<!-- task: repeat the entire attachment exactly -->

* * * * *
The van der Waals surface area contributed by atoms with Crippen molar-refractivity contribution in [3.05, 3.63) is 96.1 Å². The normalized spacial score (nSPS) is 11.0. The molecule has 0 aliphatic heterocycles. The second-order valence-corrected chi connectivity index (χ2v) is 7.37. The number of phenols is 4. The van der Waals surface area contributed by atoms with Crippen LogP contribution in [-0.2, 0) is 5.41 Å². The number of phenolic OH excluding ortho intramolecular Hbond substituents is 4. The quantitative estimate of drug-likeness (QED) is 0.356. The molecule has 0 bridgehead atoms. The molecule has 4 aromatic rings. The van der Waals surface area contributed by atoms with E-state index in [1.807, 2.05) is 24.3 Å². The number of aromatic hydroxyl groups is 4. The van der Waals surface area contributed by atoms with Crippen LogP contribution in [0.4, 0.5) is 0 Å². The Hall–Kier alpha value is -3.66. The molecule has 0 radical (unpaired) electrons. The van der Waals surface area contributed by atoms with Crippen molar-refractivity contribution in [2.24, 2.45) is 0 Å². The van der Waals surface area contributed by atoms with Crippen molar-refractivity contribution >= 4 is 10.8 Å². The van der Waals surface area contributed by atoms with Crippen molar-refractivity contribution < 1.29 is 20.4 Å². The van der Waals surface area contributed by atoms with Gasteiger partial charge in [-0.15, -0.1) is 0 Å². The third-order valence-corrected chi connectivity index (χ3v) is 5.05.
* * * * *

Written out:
The van der Waals surface area contributed by atoms with Crippen molar-refractivity contribution in [3.05, 3.63) is 96.1 Å². The normalized spacial score (nSPS) is 11.0. The molecule has 0 aliphatic heterocycles. The second-order valence-corrected chi connectivity index (χ2v) is 7.37. The number of phenols is 4. The van der Waals surface area contributed by atoms with Crippen LogP contribution in [-0.2, 0) is 5.41 Å². The number of phenolic OH excluding ortho intramolecular Hbond substituents is 4. The quantitative estimate of drug-likeness (QED) is 0.356. The molecule has 0 bridgehead atoms. The molecule has 4 aromatic rings. The van der Waals surface area contributed by atoms with E-state index in [1.807, 2.05) is 24.3 Å². The number of aromatic hydroxyl groups is 4. The van der Waals surface area contributed by atoms with Crippen LogP contribution in [0.4, 0.5) is 0 Å². The Hall–Kier alpha value is -3.66. The molecule has 0 radical (unpaired) electrons. The van der Waals surface area contributed by atoms with Crippen molar-refractivity contribution in [2.24, 2.45) is 0 Å². The van der Waals surface area contributed by atoms with Crippen molar-refractivity contribution >= 4 is 10.8 Å². The van der Waals surface area contributed by atoms with Crippen molar-refractivity contribution < 1.29 is 20.4 Å². The van der Waals surface area contributed by atoms with Gasteiger partial charge in [-0.15, -0.1) is 0 Å². The third-order valence-corrected chi connectivity index (χ3v) is 5.05.